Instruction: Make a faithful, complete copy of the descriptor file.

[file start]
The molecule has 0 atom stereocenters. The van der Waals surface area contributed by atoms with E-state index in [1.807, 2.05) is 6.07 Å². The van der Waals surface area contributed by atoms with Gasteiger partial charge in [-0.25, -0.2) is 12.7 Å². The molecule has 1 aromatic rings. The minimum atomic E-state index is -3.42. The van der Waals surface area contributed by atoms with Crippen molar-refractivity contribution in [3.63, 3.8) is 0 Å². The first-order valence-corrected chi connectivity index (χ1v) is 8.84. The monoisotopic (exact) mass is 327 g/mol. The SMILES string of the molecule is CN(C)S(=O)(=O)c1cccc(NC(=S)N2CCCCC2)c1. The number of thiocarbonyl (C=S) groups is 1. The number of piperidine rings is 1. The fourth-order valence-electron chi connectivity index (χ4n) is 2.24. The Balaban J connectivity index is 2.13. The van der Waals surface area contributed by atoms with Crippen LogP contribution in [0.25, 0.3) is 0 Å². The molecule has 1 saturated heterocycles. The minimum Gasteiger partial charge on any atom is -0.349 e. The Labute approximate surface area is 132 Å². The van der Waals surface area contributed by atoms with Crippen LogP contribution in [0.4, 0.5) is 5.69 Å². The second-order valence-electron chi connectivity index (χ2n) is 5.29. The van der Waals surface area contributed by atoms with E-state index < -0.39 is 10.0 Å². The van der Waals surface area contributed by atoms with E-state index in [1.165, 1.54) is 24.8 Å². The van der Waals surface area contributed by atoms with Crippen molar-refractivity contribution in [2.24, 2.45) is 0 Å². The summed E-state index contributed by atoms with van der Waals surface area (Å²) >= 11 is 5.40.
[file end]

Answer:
The molecule has 0 atom stereocenters. The van der Waals surface area contributed by atoms with E-state index in [1.807, 2.05) is 6.07 Å². The van der Waals surface area contributed by atoms with Gasteiger partial charge in [-0.25, -0.2) is 12.7 Å². The molecule has 1 aromatic rings. The minimum atomic E-state index is -3.42. The van der Waals surface area contributed by atoms with Crippen molar-refractivity contribution in [3.63, 3.8) is 0 Å². The first-order valence-corrected chi connectivity index (χ1v) is 8.84. The monoisotopic (exact) mass is 327 g/mol. The SMILES string of the molecule is CN(C)S(=O)(=O)c1cccc(NC(=S)N2CCCCC2)c1. The number of thiocarbonyl (C=S) groups is 1. The number of piperidine rings is 1. The fourth-order valence-electron chi connectivity index (χ4n) is 2.24. The Balaban J connectivity index is 2.13. The van der Waals surface area contributed by atoms with Crippen LogP contribution in [0.25, 0.3) is 0 Å². The molecule has 1 saturated heterocycles. The minimum Gasteiger partial charge on any atom is -0.349 e. The Labute approximate surface area is 132 Å². The van der Waals surface area contributed by atoms with Crippen LogP contribution in [0.4, 0.5) is 5.69 Å². The second-order valence-electron chi connectivity index (χ2n) is 5.29. The van der Waals surface area contributed by atoms with E-state index < -0.39 is 10.0 Å². The van der Waals surface area contributed by atoms with E-state index in [1.165, 1.54) is 24.8 Å². The van der Waals surface area contributed by atoms with Crippen molar-refractivity contribution in [2.24, 2.45) is 0 Å². The summed E-state index contributed by atoms with van der Waals surface area (Å²) >= 11 is 5.40.